Two weeks earlier than usual, we've wrapped up our annual backyard Syrah grape harvest with a record-breaking tiny haul of around 12 gallons of vintage 2015.
We're not the only ones to micro-harvest this year. Most of the growers in Sonoma and Napa counties, be they large scale, boutique small or garagiste hobbyists like Timo and I, have reported incredibly low yields.
I'm guessing there are more than a few crop insurance claims coming down the pipeline in wine country for those who depend on bumper crops coming in.
Good for us that we don't make a living from our wine. This allows us the intrigue of watching Mother Nature at work and learning each harvest season from her wide variety of annual lessons. This year's was "how to make a hopefully awesome, concentrated vintage from a tiny and intense crop".
So small was our yield of 2015 cool climate Syrah, we substituted our regular 50 gallon wine press for our friends' Bill and Suzanne's 20 gallon version.
Friends, family and all who've read my musings in "Fog Valley Crush" know what a big event the backyard grape haul typically is in my house each October.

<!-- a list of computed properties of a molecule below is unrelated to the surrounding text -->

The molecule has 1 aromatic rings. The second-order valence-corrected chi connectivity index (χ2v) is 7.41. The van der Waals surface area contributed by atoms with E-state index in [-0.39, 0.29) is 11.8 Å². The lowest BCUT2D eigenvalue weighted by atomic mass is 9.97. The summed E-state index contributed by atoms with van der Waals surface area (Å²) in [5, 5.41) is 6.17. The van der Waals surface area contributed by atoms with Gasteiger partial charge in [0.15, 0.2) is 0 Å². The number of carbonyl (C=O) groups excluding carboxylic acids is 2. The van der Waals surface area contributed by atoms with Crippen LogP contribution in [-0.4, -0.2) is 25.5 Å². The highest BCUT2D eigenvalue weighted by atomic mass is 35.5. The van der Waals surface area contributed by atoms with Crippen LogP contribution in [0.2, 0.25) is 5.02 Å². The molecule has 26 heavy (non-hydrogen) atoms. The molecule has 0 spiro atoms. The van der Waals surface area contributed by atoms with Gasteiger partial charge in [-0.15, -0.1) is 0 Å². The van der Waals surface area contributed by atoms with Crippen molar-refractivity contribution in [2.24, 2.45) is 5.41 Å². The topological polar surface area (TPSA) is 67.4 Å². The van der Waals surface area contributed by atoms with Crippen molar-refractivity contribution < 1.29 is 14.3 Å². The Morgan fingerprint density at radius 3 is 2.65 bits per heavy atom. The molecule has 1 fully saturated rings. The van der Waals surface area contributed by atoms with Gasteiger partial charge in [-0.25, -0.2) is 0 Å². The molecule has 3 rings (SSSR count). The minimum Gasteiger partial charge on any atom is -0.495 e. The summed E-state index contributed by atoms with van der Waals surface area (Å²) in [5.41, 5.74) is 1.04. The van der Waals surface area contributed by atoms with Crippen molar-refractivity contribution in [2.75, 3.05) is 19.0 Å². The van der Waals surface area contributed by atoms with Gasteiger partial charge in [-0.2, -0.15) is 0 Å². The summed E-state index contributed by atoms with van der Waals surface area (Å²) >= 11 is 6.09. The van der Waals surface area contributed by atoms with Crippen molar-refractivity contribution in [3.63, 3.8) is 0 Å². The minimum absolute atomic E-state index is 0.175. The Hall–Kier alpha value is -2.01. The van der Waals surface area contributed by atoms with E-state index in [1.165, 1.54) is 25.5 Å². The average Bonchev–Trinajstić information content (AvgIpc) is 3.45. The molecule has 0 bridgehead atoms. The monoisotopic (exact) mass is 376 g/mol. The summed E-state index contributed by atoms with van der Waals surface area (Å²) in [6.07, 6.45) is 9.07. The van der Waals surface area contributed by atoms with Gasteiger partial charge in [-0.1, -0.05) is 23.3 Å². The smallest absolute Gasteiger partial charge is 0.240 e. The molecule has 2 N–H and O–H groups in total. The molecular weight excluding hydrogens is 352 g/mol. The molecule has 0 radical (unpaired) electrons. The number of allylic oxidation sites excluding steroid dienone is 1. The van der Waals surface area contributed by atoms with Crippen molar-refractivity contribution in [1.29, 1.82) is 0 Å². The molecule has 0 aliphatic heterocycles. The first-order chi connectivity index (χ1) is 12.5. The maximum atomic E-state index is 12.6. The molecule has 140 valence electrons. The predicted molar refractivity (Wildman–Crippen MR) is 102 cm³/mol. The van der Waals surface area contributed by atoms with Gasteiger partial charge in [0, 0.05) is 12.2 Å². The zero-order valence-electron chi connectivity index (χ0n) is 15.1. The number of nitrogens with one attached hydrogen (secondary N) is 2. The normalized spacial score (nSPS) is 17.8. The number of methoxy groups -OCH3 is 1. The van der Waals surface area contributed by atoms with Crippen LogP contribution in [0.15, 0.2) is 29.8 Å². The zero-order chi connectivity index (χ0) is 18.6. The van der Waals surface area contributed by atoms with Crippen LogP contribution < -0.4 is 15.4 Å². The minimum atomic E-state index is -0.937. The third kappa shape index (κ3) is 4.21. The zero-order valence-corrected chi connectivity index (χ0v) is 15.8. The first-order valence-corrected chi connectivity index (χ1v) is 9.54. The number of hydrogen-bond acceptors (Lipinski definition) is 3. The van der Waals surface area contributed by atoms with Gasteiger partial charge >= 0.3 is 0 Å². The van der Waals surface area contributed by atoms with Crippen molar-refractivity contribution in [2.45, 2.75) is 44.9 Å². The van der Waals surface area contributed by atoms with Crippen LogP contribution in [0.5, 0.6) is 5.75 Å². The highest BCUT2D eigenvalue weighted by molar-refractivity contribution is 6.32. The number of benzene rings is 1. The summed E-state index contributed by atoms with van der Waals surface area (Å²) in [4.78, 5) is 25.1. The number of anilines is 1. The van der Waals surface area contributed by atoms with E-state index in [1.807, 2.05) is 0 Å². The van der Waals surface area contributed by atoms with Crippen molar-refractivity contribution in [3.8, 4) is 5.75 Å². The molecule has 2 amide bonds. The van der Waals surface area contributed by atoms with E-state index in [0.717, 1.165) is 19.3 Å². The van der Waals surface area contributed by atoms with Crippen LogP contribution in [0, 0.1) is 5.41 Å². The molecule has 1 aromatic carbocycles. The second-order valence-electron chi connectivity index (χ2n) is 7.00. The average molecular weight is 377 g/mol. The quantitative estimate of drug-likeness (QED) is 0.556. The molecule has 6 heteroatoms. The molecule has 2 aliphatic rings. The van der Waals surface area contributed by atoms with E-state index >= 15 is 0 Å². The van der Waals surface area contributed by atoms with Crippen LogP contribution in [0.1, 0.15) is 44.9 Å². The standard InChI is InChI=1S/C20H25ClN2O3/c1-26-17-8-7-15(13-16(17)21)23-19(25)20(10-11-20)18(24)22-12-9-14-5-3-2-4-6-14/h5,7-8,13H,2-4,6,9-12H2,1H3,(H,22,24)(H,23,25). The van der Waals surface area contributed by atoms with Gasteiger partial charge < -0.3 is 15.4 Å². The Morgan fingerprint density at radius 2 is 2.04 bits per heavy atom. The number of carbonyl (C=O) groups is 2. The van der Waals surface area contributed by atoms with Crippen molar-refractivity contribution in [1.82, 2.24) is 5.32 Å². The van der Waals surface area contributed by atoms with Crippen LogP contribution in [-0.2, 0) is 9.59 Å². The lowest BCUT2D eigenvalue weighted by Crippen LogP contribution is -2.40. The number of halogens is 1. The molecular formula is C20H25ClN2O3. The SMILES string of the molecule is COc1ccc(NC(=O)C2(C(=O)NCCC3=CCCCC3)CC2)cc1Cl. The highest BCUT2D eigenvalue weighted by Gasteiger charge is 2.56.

This year's harvest came in two weeks earlier than usual, in large part due to the extensive warm weather of late. It's scope was a chance for me to get my hands around the whole process, start to finish, without the usual hoopla.
Timo and I picked on a Sunday, hand sorted and opted for whole fruit fermentation. This was a first in 13 years of winemaking. It was a gentler harvest without the electric crushing machine in play.
Eight days later, fermentation complete, the latest in a line of great home wines shows exceptional quality.
I've read that lots of wineries in the region have experienced stuck fermentation due to this super funky harvest. I'm happy to report that our Que Syra Syrah sailed through the process and pressing was a breeze compared with bumper harvests of the previous three years.
While it's disappointing as backyard growers not to yield a good size crop after tending the vines all year, all things considered, with very little watering, we're thankful for the little bit of magic that did emerge from the hillside this year.
Growers are hoping that a wet winter curtesy of El Niño's imminent arrival will saturate the soils and set the stage for a bigger crop next year.